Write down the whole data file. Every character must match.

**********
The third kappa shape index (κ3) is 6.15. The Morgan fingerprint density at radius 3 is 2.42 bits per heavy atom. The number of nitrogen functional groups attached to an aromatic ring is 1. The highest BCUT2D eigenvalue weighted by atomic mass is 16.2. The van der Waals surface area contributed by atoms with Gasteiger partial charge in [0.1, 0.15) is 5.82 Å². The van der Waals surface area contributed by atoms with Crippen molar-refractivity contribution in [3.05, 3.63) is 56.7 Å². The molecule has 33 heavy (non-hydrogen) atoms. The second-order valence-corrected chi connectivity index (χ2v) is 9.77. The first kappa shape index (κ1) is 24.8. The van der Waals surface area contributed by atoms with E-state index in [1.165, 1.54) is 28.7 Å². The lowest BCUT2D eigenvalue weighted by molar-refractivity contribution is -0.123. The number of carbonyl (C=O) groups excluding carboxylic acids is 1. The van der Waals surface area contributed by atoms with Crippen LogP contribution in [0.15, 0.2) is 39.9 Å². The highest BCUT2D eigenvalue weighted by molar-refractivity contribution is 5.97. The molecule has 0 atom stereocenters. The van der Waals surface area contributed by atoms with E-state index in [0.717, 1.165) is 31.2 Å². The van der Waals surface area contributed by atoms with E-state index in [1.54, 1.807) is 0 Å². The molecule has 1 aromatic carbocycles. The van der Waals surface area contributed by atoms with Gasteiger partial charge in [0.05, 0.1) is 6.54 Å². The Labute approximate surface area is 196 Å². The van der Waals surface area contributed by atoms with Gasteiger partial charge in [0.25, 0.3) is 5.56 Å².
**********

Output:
The third kappa shape index (κ3) is 6.15. The Morgan fingerprint density at radius 3 is 2.42 bits per heavy atom. The number of nitrogen functional groups attached to an aromatic ring is 1. The highest BCUT2D eigenvalue weighted by atomic mass is 16.2. The van der Waals surface area contributed by atoms with Gasteiger partial charge in [0.1, 0.15) is 5.82 Å². The van der Waals surface area contributed by atoms with Crippen molar-refractivity contribution in [3.05, 3.63) is 56.7 Å². The molecule has 33 heavy (non-hydrogen) atoms. The second-order valence-corrected chi connectivity index (χ2v) is 9.77. The first kappa shape index (κ1) is 24.8. The van der Waals surface area contributed by atoms with E-state index in [1.165, 1.54) is 28.7 Å². The lowest BCUT2D eigenvalue weighted by molar-refractivity contribution is -0.123. The number of carbonyl (C=O) groups excluding carboxylic acids is 1. The van der Waals surface area contributed by atoms with Crippen LogP contribution in [0.15, 0.2) is 39.9 Å². The highest BCUT2D eigenvalue weighted by molar-refractivity contribution is 5.97. The molecule has 0 atom stereocenters. The van der Waals surface area contributed by atoms with E-state index in [0.717, 1.165) is 31.2 Å². The van der Waals surface area contributed by atoms with E-state index in [1.54, 1.807) is 0 Å². The molecule has 1 aromatic carbocycles. The van der Waals surface area contributed by atoms with Gasteiger partial charge in [0.05, 0.1) is 6.54 Å². The Labute approximate surface area is 196 Å². The van der Waals surface area contributed by atoms with Gasteiger partial charge in [0.25, 0.3) is 5.56 Å².